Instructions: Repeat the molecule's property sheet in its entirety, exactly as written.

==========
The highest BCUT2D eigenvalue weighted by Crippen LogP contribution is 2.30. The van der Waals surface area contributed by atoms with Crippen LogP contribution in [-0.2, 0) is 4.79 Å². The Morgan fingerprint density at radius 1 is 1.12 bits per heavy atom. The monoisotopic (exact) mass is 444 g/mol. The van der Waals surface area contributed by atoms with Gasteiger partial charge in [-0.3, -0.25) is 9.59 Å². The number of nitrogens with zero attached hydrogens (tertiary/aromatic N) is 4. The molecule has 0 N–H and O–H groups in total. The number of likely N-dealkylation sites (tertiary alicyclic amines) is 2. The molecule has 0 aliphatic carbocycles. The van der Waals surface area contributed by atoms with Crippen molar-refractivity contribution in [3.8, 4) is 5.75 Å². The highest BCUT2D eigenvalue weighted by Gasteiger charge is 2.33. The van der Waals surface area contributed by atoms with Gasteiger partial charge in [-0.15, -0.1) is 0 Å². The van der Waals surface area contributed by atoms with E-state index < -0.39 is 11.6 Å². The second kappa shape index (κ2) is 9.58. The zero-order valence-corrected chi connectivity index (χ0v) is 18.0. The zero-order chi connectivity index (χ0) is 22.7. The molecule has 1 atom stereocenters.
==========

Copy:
The highest BCUT2D eigenvalue weighted by Crippen LogP contribution is 2.30. The van der Waals surface area contributed by atoms with Crippen LogP contribution in [-0.2, 0) is 4.79 Å². The Morgan fingerprint density at radius 1 is 1.12 bits per heavy atom. The monoisotopic (exact) mass is 444 g/mol. The van der Waals surface area contributed by atoms with Gasteiger partial charge in [-0.3, -0.25) is 9.59 Å². The number of nitrogens with zero attached hydrogens (tertiary/aromatic N) is 4. The molecule has 0 N–H and O–H groups in total. The number of likely N-dealkylation sites (tertiary alicyclic amines) is 2. The molecule has 0 aliphatic carbocycles. The van der Waals surface area contributed by atoms with Crippen molar-refractivity contribution in [3.8, 4) is 5.75 Å². The highest BCUT2D eigenvalue weighted by Gasteiger charge is 2.33. The van der Waals surface area contributed by atoms with Gasteiger partial charge in [-0.15, -0.1) is 0 Å². The van der Waals surface area contributed by atoms with E-state index < -0.39 is 11.6 Å². The second kappa shape index (κ2) is 9.58. The zero-order valence-corrected chi connectivity index (χ0v) is 18.0. The zero-order chi connectivity index (χ0) is 22.7. The molecule has 1 atom stereocenters.